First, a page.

Examining the Relationship between Auditory Function and Cognitive Decline in Aging Macaque Monkeys
AuthorGray, Daniel T.
Keywordsauditory brainstem response
thalamocortical white matter
AdvisorBarnes, Carol A.
MetadataShow full item record
PublisherThe University of Arizona.
RightsCopyright © is held by the author. Digital access to this material is made possible by the University Libraries, University of Arizona. Further transmission, reproduction, presentation (such as public display or performance) of protected items is prohibited except with permission of the author.
AbstractDeficits in auditory function and cognition are hallmarks of normative aging. Recent evidence suggests that hearing-impaired individuals have greater risks of developing cognitive impairment and dementia compared to people with intact auditory function. Little is known regarding the neurobiological bases underlying these associations, partially because they are not well established in animal models of brain aging. The experiments and analyses contained within this thesis were designed to provide insight into the relationship between auditory, visual, and cognitive function. First, two distinct colonies of different macaque species completed a battery of behavioral tests designed to probe frontal and temporal lobe-dependent cognitive functions. Auditory and visual system function was then tested in a subset of the same animals using auditory brainstem response and visual evoked potential electrophysiological recordings. Finally, diffusion magnetic resonance images were acquired from the same subset of animals used in the assessment of auditory and visual system function. Probabilistic tractography methods were used to evaluate the microstructural condition of thalamocortical and corticocortical white matter projection systems associated with sensory function and cognition. Aged monkeys performed more poorly in the cognitive battery, although they were impaired only on certain cognitive functions assessed in the battery, but not others. These same monkeys showed evidence of auditory temporal processing deficits compared with adults, despite auditory thresholds and visual system function not being different between the two age groups. Estimates of auditory temporal processing were correlated with composite cognitive scores, and these associations with behavior were selectively observed with tasks dependent on temporal lobe brain structures. Auditory thresholds and visual system function, on the other hand, were not associated with higher cognitive function. Results from the diffusion tensor imaging experiments showed striking specificity with respect to the relationships between fractional anisotropy in distinct white matter tracts and brain function. Together, the experiments contained within this thesis demonstrate for the first time significant and selective relationships between auditory brainstem responses, thalamocortical and corticocortical connectivity as measured by diffusion MRI, and higher-order cognitive ability. These measures obtained from nonhuman primates should provide deeper mechanistic insights into sensory contributions to cognitive decline in older humans.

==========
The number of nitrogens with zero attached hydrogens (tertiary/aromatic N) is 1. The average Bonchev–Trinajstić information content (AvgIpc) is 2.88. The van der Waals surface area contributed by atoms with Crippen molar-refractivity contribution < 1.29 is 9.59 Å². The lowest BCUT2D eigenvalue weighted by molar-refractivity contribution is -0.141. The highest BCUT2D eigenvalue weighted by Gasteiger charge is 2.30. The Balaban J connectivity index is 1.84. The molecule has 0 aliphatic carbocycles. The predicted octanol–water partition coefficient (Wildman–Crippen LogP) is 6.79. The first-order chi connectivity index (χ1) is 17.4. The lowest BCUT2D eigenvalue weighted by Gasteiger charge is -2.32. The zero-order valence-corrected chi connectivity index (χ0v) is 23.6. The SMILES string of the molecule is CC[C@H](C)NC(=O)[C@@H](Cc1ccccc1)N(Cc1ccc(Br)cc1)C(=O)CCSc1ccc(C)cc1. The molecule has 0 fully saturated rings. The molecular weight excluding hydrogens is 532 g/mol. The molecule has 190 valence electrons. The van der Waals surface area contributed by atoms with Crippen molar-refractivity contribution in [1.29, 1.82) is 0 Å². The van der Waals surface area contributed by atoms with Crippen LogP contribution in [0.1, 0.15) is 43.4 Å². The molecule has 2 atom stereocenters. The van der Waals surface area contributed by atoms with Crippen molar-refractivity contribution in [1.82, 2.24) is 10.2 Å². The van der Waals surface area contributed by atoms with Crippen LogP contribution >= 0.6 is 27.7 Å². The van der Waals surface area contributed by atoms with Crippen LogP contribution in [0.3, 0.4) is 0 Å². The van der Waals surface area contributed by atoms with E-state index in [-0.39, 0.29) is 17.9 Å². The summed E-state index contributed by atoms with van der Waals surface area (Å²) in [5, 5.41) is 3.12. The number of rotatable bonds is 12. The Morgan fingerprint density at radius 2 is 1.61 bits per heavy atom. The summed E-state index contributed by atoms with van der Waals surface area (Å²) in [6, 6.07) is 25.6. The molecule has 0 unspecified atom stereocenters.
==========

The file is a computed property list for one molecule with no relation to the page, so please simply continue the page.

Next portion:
Degree ProgramGraduate College